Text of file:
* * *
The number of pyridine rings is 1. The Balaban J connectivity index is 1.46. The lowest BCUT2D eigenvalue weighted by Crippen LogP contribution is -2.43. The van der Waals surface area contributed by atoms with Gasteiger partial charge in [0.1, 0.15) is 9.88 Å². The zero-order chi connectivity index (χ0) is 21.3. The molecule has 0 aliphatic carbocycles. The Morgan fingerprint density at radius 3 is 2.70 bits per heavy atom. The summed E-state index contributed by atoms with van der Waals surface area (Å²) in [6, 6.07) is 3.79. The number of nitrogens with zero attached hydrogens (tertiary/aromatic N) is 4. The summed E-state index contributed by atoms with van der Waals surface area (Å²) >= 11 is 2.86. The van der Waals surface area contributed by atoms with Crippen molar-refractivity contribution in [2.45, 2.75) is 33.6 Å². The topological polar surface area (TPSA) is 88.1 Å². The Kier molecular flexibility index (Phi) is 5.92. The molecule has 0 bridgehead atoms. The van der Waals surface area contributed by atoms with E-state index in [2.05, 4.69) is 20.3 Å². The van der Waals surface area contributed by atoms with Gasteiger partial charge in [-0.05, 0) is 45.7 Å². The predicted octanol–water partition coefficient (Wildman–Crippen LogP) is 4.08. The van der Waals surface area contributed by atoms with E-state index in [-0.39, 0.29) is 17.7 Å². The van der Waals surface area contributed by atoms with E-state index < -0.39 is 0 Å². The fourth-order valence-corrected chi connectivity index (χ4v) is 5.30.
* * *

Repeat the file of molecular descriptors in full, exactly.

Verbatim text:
The number of pyridine rings is 1. The Balaban J connectivity index is 1.46. The lowest BCUT2D eigenvalue weighted by Crippen LogP contribution is -2.43. The van der Waals surface area contributed by atoms with Gasteiger partial charge in [0.1, 0.15) is 9.88 Å². The zero-order chi connectivity index (χ0) is 21.3. The molecule has 0 aliphatic carbocycles. The Morgan fingerprint density at radius 3 is 2.70 bits per heavy atom. The summed E-state index contributed by atoms with van der Waals surface area (Å²) in [6, 6.07) is 3.79. The number of nitrogens with zero attached hydrogens (tertiary/aromatic N) is 4. The summed E-state index contributed by atoms with van der Waals surface area (Å²) >= 11 is 2.86. The van der Waals surface area contributed by atoms with Crippen molar-refractivity contribution in [2.45, 2.75) is 33.6 Å². The topological polar surface area (TPSA) is 88.1 Å². The Kier molecular flexibility index (Phi) is 5.92. The molecule has 0 bridgehead atoms. The van der Waals surface area contributed by atoms with E-state index in [2.05, 4.69) is 20.3 Å². The van der Waals surface area contributed by atoms with Gasteiger partial charge in [-0.05, 0) is 45.7 Å². The predicted octanol–water partition coefficient (Wildman–Crippen LogP) is 4.08. The van der Waals surface area contributed by atoms with E-state index in [-0.39, 0.29) is 17.7 Å². The van der Waals surface area contributed by atoms with E-state index < -0.39 is 0 Å². The fourth-order valence-corrected chi connectivity index (χ4v) is 5.30.